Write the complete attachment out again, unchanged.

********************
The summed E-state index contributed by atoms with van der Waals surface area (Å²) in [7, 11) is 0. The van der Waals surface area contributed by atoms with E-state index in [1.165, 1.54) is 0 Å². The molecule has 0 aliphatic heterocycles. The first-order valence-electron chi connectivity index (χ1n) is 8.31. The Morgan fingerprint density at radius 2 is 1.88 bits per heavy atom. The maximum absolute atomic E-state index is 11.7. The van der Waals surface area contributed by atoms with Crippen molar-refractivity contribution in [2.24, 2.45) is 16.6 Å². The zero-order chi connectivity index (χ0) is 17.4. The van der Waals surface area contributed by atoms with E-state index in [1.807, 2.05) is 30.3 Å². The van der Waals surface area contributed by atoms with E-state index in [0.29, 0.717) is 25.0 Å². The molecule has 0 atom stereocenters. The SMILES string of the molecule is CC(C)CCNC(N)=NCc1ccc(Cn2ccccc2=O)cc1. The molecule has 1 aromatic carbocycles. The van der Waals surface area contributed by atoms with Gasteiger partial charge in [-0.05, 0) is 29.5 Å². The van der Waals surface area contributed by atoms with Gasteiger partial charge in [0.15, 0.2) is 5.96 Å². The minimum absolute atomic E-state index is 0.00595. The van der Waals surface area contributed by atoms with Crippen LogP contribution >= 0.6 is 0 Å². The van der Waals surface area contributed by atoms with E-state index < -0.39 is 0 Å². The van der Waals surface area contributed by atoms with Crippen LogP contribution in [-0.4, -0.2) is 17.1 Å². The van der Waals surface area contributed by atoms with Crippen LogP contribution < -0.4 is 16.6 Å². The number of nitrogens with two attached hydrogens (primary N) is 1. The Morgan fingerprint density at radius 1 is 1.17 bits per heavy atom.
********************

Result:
The summed E-state index contributed by atoms with van der Waals surface area (Å²) in [7, 11) is 0. The van der Waals surface area contributed by atoms with E-state index in [1.165, 1.54) is 0 Å². The molecule has 0 aliphatic heterocycles. The first-order valence-electron chi connectivity index (χ1n) is 8.31. The Morgan fingerprint density at radius 2 is 1.88 bits per heavy atom. The maximum absolute atomic E-state index is 11.7. The van der Waals surface area contributed by atoms with Crippen molar-refractivity contribution in [2.24, 2.45) is 16.6 Å². The zero-order chi connectivity index (χ0) is 17.4. The van der Waals surface area contributed by atoms with E-state index in [1.807, 2.05) is 30.3 Å². The van der Waals surface area contributed by atoms with E-state index in [0.29, 0.717) is 25.0 Å². The molecule has 0 atom stereocenters. The SMILES string of the molecule is CC(C)CCNC(N)=NCc1ccc(Cn2ccccc2=O)cc1. The molecule has 1 aromatic carbocycles. The van der Waals surface area contributed by atoms with Gasteiger partial charge in [-0.05, 0) is 29.5 Å². The van der Waals surface area contributed by atoms with Gasteiger partial charge in [0.15, 0.2) is 5.96 Å². The minimum absolute atomic E-state index is 0.00595. The van der Waals surface area contributed by atoms with Crippen LogP contribution >= 0.6 is 0 Å². The van der Waals surface area contributed by atoms with E-state index < -0.39 is 0 Å². The van der Waals surface area contributed by atoms with Crippen LogP contribution in [-0.4, -0.2) is 17.1 Å². The van der Waals surface area contributed by atoms with Crippen LogP contribution < -0.4 is 16.6 Å². The number of nitrogens with two attached hydrogens (primary N) is 1. The Morgan fingerprint density at radius 1 is 1.17 bits per heavy atom.